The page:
Will there be robot-bees in the future? It has been discovered that Walmart filed for a patent for robotic bees that would be autonomous pollination drones for crops. The Robo-bee patent marks only one of six patents Walmart filed for drone farming tech.
How does it work? The robotic bees would include at least one pollen applicator and one sensor to detect the pollen per device. The patent notes that there has been a steady decline of pollinators in recent years. Concerned, scientists have held discussion surrounding crop dusting the pollen onto the plants, but they think that technique would lack the targeted nature needed for the plants to thrive, which brought them to the solution of robo-bees.
This isn’t the first time we have heard of this end of days technology. Harvard University researchers brought their bees to the scene in 2013. Originally, the bee-bots had to be tied to a power source to fly or hover in the air. Scientists have expanded the bees abilities, now incredibly they can dive in and out of water, swim underwater, and stick to surfaces.
It’s unreported as to exactly how these robotic bees will be implemented in Walmart, but it seems that the big box store might be planning a business in agriculture by farming its own crops.
The bee drone technology, which was explored in season 3 of Black Mirror, could theoretically give Walmart an edge in food production over the long term.
Honey bees are vital for life on earth to continue as normal.
Science ABC explains the effects bee extinction would have on human life:
“Less production of food crops will ultimately lead to worldwide famine. Hunger and poverty will be very common. Freshwater will start drying up as well as, as there will be less trees for water retention to occur. With less water and diminishing food, humans will die of thirst and starvation. Fertility would also suffer a setback, followed by a drop in the rate of reproduction. Ultimately, we wouldn’t be able to sustain and would be forced into extinction within a few hundred years.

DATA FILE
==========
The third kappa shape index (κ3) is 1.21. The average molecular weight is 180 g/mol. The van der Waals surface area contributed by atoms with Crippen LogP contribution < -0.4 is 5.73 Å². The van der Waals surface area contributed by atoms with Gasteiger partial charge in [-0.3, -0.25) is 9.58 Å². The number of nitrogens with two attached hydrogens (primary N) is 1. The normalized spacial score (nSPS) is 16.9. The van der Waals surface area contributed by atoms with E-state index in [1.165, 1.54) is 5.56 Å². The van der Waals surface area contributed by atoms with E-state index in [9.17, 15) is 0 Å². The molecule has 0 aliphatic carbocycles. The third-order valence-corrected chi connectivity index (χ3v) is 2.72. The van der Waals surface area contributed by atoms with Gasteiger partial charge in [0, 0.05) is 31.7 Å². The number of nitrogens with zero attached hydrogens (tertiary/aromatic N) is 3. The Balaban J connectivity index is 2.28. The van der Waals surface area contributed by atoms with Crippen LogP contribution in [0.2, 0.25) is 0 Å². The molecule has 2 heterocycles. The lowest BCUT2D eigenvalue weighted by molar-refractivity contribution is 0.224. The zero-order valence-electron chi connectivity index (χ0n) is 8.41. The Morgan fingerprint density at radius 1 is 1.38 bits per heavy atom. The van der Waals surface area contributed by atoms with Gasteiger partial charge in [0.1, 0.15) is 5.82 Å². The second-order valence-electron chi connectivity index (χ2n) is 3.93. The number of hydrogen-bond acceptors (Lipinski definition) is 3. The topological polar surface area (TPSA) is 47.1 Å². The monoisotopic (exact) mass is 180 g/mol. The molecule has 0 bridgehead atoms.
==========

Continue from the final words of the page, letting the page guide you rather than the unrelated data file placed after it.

Unless scientists build robotic bees to do the jobs that honeybees once did, we’re ultimately doomed. And although this isn’t the most serious repercussion, we would never again taste that sweet, savory honey that we forcibly steal from honeybees every day.
The tragic irony of this is that by killing bees, we’re only hurting ourselves. Our survival depends on the health of the planet and its species, and unless we begin to face this fact, we will continue to contribute to our own demise. Unless we take drastic measures to save the bees, the planet’s survival is in doubt.”
Thirst, starvation, poverty, and problems with fertility are only some of the issues that would catapult our society into collapse, and ultimately human extinction due to the loss of bees. A species so small matters so much that if it went extinct, so would everything else. Scientists know this which is why they are patenting robotic insects that could save humanity in the face of such a loss of biodiversity.
Some experts, like Quinn McFrederick, an entomologist at the University of California, think it’s far smarter to spend resources protecting the real bees we have today.
“On top of more practical arguments, such as costs to smaller farms,” he told NPR, “I would not like to live in a world where bees are replaced by plastic machines. Let’s focus on protecting the biodiversity we still have left.”